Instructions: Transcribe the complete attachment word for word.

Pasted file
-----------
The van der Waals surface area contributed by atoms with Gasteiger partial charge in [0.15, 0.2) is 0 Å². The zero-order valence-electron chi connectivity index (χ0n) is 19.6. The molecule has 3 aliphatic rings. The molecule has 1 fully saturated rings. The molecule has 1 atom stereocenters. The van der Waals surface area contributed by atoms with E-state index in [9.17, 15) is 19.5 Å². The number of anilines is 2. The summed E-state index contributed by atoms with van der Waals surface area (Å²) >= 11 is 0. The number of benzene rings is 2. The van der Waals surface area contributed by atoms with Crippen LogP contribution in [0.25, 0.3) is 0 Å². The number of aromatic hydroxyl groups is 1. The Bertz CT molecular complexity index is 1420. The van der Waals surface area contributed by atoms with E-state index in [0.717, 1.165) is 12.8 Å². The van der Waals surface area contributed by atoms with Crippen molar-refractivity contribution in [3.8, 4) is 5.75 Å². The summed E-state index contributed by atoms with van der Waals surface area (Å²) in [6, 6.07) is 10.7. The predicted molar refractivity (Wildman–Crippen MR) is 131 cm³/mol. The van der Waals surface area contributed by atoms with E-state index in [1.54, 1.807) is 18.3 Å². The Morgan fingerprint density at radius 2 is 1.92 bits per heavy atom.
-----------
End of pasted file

The van der Waals surface area contributed by atoms with Gasteiger partial charge in [0.15, 0.2) is 0 Å². The zero-order valence-electron chi connectivity index (χ0n) is 19.6. The molecule has 3 aliphatic rings. The molecule has 1 fully saturated rings. The molecule has 1 atom stereocenters. The van der Waals surface area contributed by atoms with E-state index in [9.17, 15) is 19.5 Å². The number of anilines is 2. The summed E-state index contributed by atoms with van der Waals surface area (Å²) >= 11 is 0. The number of benzene rings is 2. The van der Waals surface area contributed by atoms with Crippen LogP contribution in [0.25, 0.3) is 0 Å². The number of aromatic hydroxyl groups is 1. The Bertz CT molecular complexity index is 1420. The van der Waals surface area contributed by atoms with E-state index in [0.717, 1.165) is 12.8 Å². The van der Waals surface area contributed by atoms with Crippen molar-refractivity contribution in [3.8, 4) is 5.75 Å². The summed E-state index contributed by atoms with van der Waals surface area (Å²) in [6, 6.07) is 10.7. The predicted molar refractivity (Wildman–Crippen MR) is 131 cm³/mol. The van der Waals surface area contributed by atoms with E-state index in [1.54, 1.807) is 18.3 Å². The Morgan fingerprint density at radius 2 is 1.92 bits per heavy atom.